Live from Peoria: Catchers

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"They're not all going to pan out." 

When it comes to evaluating MLB prospects, it's a refrain every fan should know by now. In truth, many a Mariner fans are haunted by the phrase. But GM's will continue to repeat the refrain to keep our expectations in check. Although they shouldn't have to, because, of course, they're not going to all work out!

Jerry Dipoto offered the disclaimer again Thursday. "They're not all going to work out." Which is why he isn't satisfied with just 25-year old JP Crawford at shortstop. No, as GM, you hope 27-year old Dylan Moore pushes Crawford for playing time. And you sign and develop 17-year old mega-talent Noelvi Marte to be the future, in case both Crawford and Moore fail after an extended look to weigh and measure their worth as major leaguers.

Dipoto isn't quite as comfortable with the organization's depth at catcher, but if all goes to script the M's could be set at the position for a decade to come.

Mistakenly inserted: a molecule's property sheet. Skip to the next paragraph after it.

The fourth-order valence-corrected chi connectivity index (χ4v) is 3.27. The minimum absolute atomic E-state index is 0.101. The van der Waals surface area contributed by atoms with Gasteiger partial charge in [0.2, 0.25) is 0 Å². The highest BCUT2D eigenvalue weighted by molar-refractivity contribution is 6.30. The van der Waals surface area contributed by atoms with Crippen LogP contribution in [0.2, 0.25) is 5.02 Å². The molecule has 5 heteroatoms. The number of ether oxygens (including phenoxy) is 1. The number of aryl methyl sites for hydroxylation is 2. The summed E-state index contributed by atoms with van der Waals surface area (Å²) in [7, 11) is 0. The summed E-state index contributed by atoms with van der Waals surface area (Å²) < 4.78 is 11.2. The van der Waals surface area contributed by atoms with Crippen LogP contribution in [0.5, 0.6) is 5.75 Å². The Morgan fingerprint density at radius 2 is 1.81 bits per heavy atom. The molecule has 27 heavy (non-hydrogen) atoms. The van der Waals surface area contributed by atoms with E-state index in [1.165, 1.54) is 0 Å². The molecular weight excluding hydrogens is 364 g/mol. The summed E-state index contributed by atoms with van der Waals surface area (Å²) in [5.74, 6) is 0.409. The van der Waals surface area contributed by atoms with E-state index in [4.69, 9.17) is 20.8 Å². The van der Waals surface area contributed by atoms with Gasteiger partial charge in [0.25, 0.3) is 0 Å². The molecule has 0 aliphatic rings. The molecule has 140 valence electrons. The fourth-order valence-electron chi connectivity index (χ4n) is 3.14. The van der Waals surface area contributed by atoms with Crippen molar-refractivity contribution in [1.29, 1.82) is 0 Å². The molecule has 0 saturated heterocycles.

It starts with Tom Murphy (above). The 29-year old has changed his stars since this time last year. After being cut in Colorado, the Giants picked him up off his waivers. San Francisco thought so much of their acquisition they shipped him to Seattle within days. And in Seattle, for whatever reason, he thrived. 

A 28-year old with 10 career big league home runs crushed 18 in 280 at bats during year one of a rebuild. And now he's the unquestioned starting backstop of a big league team with his terrifying blue eyes firmly fixed on a 30 homer campaign. "That's the idea," he told us to start camp.

When Murphy doesn't catch, Austin Nola will. Few major leaguers have sunk as low as getting discarded from the trash heap known as the Miami Marlins. But in Seattle the waiver pickup slugged ten homers of his own and nearly finished with an 800 OPS, earning a major league roster spot for 2020.

And that leads us to the key to Jerry's vision for the decade at catcher. Cal Raleigh hit 29 homers between A & AA ball last fall. And although the switch-hitter struggled in his jump to AA Arkansas, he doesn't buy that he was overmatched. "To be honest, I got tired. I'd never played that many games in one year."

He'll get his chance to prove his longevity and his worth this Spring. And although there's no rush to the bigs--thanks to Murphy--don't be surprised to see Raleigh make his major league debut at some point in 2020.

They're not all going to pan out, but the M's might just be counting on this one.

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